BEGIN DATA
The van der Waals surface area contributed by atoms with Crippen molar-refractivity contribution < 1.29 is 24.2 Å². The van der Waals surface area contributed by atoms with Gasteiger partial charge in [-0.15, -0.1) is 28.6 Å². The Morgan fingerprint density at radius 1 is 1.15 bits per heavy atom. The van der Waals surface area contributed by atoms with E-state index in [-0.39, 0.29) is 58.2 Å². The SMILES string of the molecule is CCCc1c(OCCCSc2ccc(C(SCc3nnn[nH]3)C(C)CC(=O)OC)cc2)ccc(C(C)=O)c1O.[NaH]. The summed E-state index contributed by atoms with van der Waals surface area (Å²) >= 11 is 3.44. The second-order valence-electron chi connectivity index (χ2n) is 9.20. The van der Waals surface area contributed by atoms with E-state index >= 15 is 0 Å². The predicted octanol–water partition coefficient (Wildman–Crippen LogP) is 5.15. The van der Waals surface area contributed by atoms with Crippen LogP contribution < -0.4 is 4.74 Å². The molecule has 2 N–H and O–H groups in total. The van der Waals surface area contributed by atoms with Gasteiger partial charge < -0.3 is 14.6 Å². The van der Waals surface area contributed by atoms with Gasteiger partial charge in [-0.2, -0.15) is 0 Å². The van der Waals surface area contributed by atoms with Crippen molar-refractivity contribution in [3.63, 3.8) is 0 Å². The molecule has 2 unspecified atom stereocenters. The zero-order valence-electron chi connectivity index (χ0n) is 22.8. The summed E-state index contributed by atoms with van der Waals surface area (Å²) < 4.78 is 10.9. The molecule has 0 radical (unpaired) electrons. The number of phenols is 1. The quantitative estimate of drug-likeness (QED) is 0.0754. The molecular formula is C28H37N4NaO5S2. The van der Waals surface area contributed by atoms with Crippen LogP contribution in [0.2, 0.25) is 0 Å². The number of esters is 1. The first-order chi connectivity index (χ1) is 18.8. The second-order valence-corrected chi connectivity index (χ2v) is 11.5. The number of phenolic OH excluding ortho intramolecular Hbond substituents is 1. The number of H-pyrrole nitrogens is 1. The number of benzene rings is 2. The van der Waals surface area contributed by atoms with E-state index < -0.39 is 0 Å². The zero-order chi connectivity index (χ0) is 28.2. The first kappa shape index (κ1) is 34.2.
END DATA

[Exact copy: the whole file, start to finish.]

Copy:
The van der Waals surface area contributed by atoms with Crippen molar-refractivity contribution < 1.29 is 24.2 Å². The van der Waals surface area contributed by atoms with Gasteiger partial charge in [-0.15, -0.1) is 28.6 Å². The Morgan fingerprint density at radius 1 is 1.15 bits per heavy atom. The van der Waals surface area contributed by atoms with E-state index in [-0.39, 0.29) is 58.2 Å². The SMILES string of the molecule is CCCc1c(OCCCSc2ccc(C(SCc3nnn[nH]3)C(C)CC(=O)OC)cc2)ccc(C(C)=O)c1O.[NaH]. The summed E-state index contributed by atoms with van der Waals surface area (Å²) >= 11 is 3.44. The second-order valence-electron chi connectivity index (χ2n) is 9.20. The van der Waals surface area contributed by atoms with E-state index >= 15 is 0 Å². The predicted octanol–water partition coefficient (Wildman–Crippen LogP) is 5.15. The van der Waals surface area contributed by atoms with Crippen LogP contribution < -0.4 is 4.74 Å². The molecule has 2 N–H and O–H groups in total. The van der Waals surface area contributed by atoms with Gasteiger partial charge < -0.3 is 14.6 Å². The van der Waals surface area contributed by atoms with Gasteiger partial charge in [-0.2, -0.15) is 0 Å². The van der Waals surface area contributed by atoms with Crippen molar-refractivity contribution in [3.63, 3.8) is 0 Å². The molecule has 2 unspecified atom stereocenters. The zero-order valence-electron chi connectivity index (χ0n) is 22.8. The summed E-state index contributed by atoms with van der Waals surface area (Å²) < 4.78 is 10.9. The molecule has 0 radical (unpaired) electrons. The number of phenols is 1. The quantitative estimate of drug-likeness (QED) is 0.0754. The molecular formula is C28H37N4NaO5S2. The van der Waals surface area contributed by atoms with Crippen LogP contribution in [0.2, 0.25) is 0 Å². The number of esters is 1. The first-order chi connectivity index (χ1) is 18.8. The second-order valence-corrected chi connectivity index (χ2v) is 11.5. The number of phenolic OH excluding ortho intramolecular Hbond substituents is 1. The number of H-pyrrole nitrogens is 1. The number of benzene rings is 2. The van der Waals surface area contributed by atoms with E-state index < -0.39 is 0 Å². The zero-order chi connectivity index (χ0) is 28.2. The first kappa shape index (κ1) is 34.2.